File Photo: Gold bars. AFP
As per the report, Egypt was the most significant contributor to the growth of investments in gold bars and coins in the Middle East, accounting for nearly a third of the region's total demand of 32 tons.
The total demand for gold in Egypt for the first half of 2023 is close to 2022's annual total, as Egyptians resort to the yellow metal as a safe haven to hedge against the inflation exacerbated by the devaluation of the local currency, the report's data showed.
The Egyptian pound exchange rate against the USD has undergone frequent changes since March 2022 on the heels of the Russian-Ukrainian war, losing over 75 percent of its value.
The USD/EGP rate jumped from EGP 15.7 to EGP 18.56 in March 2022, then moved gradually to EGP 19.66 until 28 October, when it surged to EGP 23.15. By March 2023, the USD stood at about EGP 30.9, where it remains today.
"A relaxation of restrictions on hand-carried gold has eased supply conditions in the local market and this is reflected in lower premiums on gold investment products. Demand remains robust in the face of a challenging economic backdrop and potential further currency depreciation," read the WGC report.
Egyptian Prime Minister Mostafa Madbouly issued a decree on 11 May exempting travellers carrying gold from customs duties and other fees – except value-added taxes (VAT) – for a period of six months. The decision was meant to address the shortage in gold supply in the local market, which resulted in a surge in prices.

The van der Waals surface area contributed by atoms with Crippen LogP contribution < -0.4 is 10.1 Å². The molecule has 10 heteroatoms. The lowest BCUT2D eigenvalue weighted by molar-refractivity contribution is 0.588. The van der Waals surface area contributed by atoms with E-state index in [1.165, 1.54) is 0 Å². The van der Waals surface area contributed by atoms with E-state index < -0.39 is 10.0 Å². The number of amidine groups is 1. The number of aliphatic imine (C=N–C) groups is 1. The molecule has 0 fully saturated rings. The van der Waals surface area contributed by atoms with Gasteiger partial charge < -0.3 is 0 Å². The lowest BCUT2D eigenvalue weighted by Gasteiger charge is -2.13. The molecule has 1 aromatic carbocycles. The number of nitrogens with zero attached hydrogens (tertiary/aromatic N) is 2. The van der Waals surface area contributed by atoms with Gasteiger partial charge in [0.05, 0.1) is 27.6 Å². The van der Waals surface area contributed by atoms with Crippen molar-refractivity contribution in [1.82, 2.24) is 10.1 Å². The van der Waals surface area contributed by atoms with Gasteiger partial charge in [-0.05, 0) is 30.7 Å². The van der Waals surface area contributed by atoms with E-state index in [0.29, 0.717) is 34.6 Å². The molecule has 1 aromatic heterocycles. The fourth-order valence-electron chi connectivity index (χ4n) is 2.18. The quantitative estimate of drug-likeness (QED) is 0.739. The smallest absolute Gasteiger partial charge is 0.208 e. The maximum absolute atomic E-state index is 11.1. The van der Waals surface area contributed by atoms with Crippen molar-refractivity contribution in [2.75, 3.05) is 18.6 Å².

Gold prices have been stable since the beginning of July. They have been steadily continuing on a declining trajectory since May. The price of 24-carat gold reached EGP 2,445.75 per gram on Monday, 31 July, down 7.7 percent compared to its level on 1 June and 17.6 percent compared to 1 May level.
Global demand stays solid
The demand for gold by central banks declined globally during the second quarter of 2023. However, the impact on the total demand was marginal.
In Q2 2023, gold demand (excluding over-the-counter, or OTC market) dropped slightly by two percent annually to 921 tons, driven by a marked deceleration in net central bank buying compared to above-average purchases in Q2 2022.
The total global demand, if OTC and gold coming from existing stockpiles (stock flows) are included, will increase by seven percent yearly to 1,255 tons in Q2 2023.
OTC (also known as “off-exchange trading”) occurs directly between two parties, unlike exchange trading.
In global markets, gold for December delivery rose $9.30 to $2,009.20 an ounce on Monday.
In June, WGC reported that central banks' official gold reserves declined by 71 tons in April mainly due to Turkey's selling of 81 tons on its domestic market to meet surging local demand.